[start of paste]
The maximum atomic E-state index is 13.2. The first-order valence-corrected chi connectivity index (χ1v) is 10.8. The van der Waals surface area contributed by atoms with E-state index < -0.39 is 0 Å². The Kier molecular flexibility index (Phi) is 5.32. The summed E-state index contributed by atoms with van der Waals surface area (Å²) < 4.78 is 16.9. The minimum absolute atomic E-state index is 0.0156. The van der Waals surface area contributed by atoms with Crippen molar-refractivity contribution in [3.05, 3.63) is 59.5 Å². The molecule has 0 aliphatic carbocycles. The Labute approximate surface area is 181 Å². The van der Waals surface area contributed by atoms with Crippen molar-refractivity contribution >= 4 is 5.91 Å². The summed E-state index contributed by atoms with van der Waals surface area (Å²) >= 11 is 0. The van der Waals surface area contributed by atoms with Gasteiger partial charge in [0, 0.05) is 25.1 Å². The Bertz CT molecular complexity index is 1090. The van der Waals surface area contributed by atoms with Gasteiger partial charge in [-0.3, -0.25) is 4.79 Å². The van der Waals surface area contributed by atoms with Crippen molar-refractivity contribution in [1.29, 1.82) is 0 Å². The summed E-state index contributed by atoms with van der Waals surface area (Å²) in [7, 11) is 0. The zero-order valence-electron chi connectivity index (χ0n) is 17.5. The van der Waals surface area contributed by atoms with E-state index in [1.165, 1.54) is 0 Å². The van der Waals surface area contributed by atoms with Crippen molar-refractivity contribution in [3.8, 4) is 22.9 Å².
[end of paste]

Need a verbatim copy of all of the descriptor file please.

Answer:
The maximum atomic E-state index is 13.2. The first-order valence-corrected chi connectivity index (χ1v) is 10.8. The van der Waals surface area contributed by atoms with E-state index < -0.39 is 0 Å². The Kier molecular flexibility index (Phi) is 5.32. The summed E-state index contributed by atoms with van der Waals surface area (Å²) < 4.78 is 16.9. The minimum absolute atomic E-state index is 0.0156. The van der Waals surface area contributed by atoms with Crippen molar-refractivity contribution in [3.05, 3.63) is 59.5 Å². The molecule has 0 aliphatic carbocycles. The Labute approximate surface area is 181 Å². The van der Waals surface area contributed by atoms with Crippen molar-refractivity contribution >= 4 is 5.91 Å². The summed E-state index contributed by atoms with van der Waals surface area (Å²) >= 11 is 0. The van der Waals surface area contributed by atoms with Gasteiger partial charge in [0, 0.05) is 25.1 Å². The Bertz CT molecular complexity index is 1090. The van der Waals surface area contributed by atoms with Gasteiger partial charge in [-0.3, -0.25) is 4.79 Å². The van der Waals surface area contributed by atoms with Crippen molar-refractivity contribution in [1.29, 1.82) is 0 Å². The summed E-state index contributed by atoms with van der Waals surface area (Å²) in [7, 11) is 0. The zero-order valence-electron chi connectivity index (χ0n) is 17.5. The van der Waals surface area contributed by atoms with E-state index in [1.165, 1.54) is 0 Å². The van der Waals surface area contributed by atoms with Crippen molar-refractivity contribution in [3.8, 4) is 22.9 Å².